Strategy gaming often feels like a bit of a niche, but 2019 is looking like a great year for fans of the genre. There’s everything from huge grand strategy titles – both Creative Assembly and Paradox Interactive have new mainline releases – to a return of one of the better Warhammer 40,000 titles, and we’re even throwing some city building and small scale tactical games into the mix as well. I mean, why not?
While strategy games are typically thought of as the preserve of PC gamers, a number of the titles on this list are actually looking to branch out onto console, regardless of their scope and scale.
Total War: Three Kingdoms
Platforms: PC – Release: 07/03/19
People have been waiting for a new mainline historical Total War game for a long, long time – though that really shouldn’t diminish the excellence of the Total War: Warhammer games. Three Kingdoms takes us back to a period in history that Creative Assembly have never visited before, with medieval China plunged into civil war as three factions vie for supremacy and loyalty from mercurial warlords.
Inspired by the historical novel Romance of the Three Kingdoms, you have two ways to play this game: Classic mode and Romance mode, where your hero characters have an accentuated role to play, both in the grand campaign and on the battlefield. There they can go head to head with entire regiments of enemy soldiers, but they can also challenge enemy heroes to a duel, tipping the flow and morale of a battle one way or the other.
For more on Three Kingdoms, be sure to catch our pre-Gamescom preview
Stellaris Console Edition
Platforms: PS4, XBO – Release: Q1 2019
It’s not often that you get sweeping grand strategy games on console, but now feels like the right time for Paradox Interactive to make their first attempt at bringing their brand of game across. Stellaris is, in many ways, the easiest and lightest Paradox Development Studios game to get into, with an interstellar setting, easy expansion in the early stages and randomised storylines that allow for plenty of replay value.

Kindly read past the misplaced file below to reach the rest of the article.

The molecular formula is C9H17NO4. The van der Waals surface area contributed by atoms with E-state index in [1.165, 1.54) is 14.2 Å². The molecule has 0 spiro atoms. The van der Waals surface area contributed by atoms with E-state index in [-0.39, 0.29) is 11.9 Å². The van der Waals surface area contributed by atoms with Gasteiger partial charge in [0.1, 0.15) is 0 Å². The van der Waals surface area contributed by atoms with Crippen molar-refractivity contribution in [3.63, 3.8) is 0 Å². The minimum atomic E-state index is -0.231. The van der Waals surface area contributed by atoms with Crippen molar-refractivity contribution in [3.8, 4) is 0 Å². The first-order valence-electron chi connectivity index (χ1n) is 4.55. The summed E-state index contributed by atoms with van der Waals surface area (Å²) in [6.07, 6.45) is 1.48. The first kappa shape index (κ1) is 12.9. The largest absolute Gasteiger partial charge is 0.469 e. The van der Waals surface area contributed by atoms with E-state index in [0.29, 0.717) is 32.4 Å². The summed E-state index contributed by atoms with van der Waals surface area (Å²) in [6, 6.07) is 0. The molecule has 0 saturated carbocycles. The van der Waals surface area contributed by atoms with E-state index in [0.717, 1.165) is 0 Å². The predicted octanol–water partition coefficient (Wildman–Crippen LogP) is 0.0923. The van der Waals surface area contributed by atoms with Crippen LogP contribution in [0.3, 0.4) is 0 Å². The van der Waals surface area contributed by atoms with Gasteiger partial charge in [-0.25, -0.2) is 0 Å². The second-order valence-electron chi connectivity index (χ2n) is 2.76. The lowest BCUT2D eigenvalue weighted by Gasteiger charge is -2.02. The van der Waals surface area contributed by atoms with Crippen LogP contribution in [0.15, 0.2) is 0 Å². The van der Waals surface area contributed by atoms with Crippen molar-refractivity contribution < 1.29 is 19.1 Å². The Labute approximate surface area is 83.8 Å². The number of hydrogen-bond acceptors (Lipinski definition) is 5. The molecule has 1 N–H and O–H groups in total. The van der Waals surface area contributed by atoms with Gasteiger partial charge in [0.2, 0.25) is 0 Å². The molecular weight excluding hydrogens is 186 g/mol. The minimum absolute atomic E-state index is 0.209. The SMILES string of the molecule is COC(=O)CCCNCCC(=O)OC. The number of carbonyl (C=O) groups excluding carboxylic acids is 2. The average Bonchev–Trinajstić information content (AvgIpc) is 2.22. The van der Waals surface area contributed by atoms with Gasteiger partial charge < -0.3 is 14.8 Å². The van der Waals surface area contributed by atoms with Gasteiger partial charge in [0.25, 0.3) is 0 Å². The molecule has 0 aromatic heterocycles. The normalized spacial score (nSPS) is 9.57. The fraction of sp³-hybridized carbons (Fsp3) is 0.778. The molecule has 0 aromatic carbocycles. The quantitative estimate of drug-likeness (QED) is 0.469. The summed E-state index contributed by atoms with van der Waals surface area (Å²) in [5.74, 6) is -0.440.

The UI has been overhauled for console, of course, but the core game remains the same. Paradox are taking a similar approach to how they’ve ported Cities: Skylines across, in starting from a slightly older, mature codebase and planning to stagger out the game’s handful of PC expansions, though the Leviathans Story Pack and Utopia expansion will be available at launch.
Battlefleet Gothic Armada II
Platforms: PC – Release: 24/01/19
Battlefleet Gothic: Armada wasn’t just a decent Warhammer 40,000 video game, it was one of the better video game adaptions that I can think of. It could easily have thrown out a lot of what made the source game great, but actually kept a lot of the feel of the naval battles in space of the tabletop game. You’re still predicting movements, sending speculative torpedos, scouting with faster ships, and dealing with morale and mutinies as the battle turns against you.
For the sequel, Tindalos are simply expanding on what already worked. At launch it will now include all 12 factions from the tabletop game, from the returning Imperial Navy and Chaos to the new T’au, Ork and Tyranid fleets, each of which has their own unique quirks and mechanics, while the Tyranid, Necron and Imperial single player campaigns are set to the backdrop of the Gathering Storm and 13th Black Crusade.
Platforms: PS4, XBO, PC, Mac, Linux – Release: 25/01/19 (PC), Q2/Q3 2019 (console)